May 8, 2017
By Felicia Sze*
On May 4, the House of Representatives passed the American Health Care Act of 2017 (H.R. 1628). As currently drafted, H.R. 1628 envisions a number of significant changes to the ways in which states may implement and operate their Medicaid programs, with provisions that would affect (1) the structure of federal/state shared funding; (2) eligibility and enrollment; and (3) provider payments, among other areas. H.R. 1628 is part of the effort to repeal and/or replace the Affordable Care Act (ACA), which introduced sweeping reforms to public programs and private sector health insurance, including a requirement that states expand Medicaid eligibility. In 2012, the Supreme Court of the United States re-cast the Medicaid expansion requirement as an option. To date, a majority of the states have elected to expand Medicaid.
Most significant for many states is the proposed change to the way that the federal and state governments share responsibility for funding the Medicaid programs. Historically, the Medicaid programs have been funded by states and the federal government, with the federal government funding between 50% and 83% of the costs of Medicaid. Federal funding has been guaranteed for qualifying expenditures. H.R. 1628 would change this formula by establishing targeted spending caps based on per capita allotments for each state. Beginning in 2020, to the extent that a state exceeds its spending cap in a fiscal year, federal funding would be reduced in the following fiscal year. The bill would not affect the underlying obligation on states to provide state funds in order to pull down a federal match.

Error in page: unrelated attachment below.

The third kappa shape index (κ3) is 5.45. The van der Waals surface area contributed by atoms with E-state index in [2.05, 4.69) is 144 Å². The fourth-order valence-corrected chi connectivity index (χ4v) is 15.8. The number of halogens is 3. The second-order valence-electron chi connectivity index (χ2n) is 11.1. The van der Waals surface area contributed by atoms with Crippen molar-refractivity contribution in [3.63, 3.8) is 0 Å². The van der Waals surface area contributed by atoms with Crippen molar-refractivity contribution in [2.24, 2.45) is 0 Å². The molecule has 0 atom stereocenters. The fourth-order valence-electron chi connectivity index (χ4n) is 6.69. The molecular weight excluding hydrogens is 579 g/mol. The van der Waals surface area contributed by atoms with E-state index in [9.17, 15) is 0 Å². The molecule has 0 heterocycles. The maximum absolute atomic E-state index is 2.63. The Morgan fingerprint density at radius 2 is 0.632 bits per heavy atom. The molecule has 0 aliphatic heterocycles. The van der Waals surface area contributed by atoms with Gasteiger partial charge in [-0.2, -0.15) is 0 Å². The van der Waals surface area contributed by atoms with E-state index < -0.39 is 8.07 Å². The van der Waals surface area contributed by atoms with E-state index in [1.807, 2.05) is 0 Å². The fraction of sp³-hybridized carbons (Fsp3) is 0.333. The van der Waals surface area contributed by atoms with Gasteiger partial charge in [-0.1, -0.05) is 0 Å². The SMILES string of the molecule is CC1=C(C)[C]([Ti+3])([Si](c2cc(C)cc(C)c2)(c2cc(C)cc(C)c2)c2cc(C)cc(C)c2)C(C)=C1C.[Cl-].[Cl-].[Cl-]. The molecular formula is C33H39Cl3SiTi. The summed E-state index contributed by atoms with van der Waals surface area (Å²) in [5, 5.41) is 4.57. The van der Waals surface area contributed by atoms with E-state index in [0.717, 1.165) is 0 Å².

The target expenditure amount for each state for each fiscal year would be calculated by multiplying a per capita cap for one of five enrollee groups (elderly, blind and disabled, children, expansion adults, and other adults) by the number of enrollees in that category for the year. The per capita cap for each of the groups is based on the 2016 costs per beneficiary in the enrollee group, and would be adjusted based on the growth in the medical care component of the consumer price index for all urban consumers and to account for certain types of non-disproportionate share hospital (non-DSH) and other supplemental payments. It is anticipated that committee amendments would fine-tune the way in which these non-DSH and other supplemental payments are accounted for in the per capita cap formula.
Committee amendments also would allow a state to elect to receive block grants for Medicaid for a period of ten years for either the non-expansion adult population, or the non-expansion adult population and children. Each block grant would be based on the state’s per capita allotment for the applicable enrollee groups for the first year of the block grant election, multiplied by the number of enrollees in each group, and would increase based on the consumer price index for urban consumers for each year of the block grant election. States opting for a block grant approach would have greater flexibility as to eligibility conditions, the benefits they would be required to offer, cost sharing, and the delivery system. Upon the termination of the block grant election, the state would revert to the per capita spending cap system.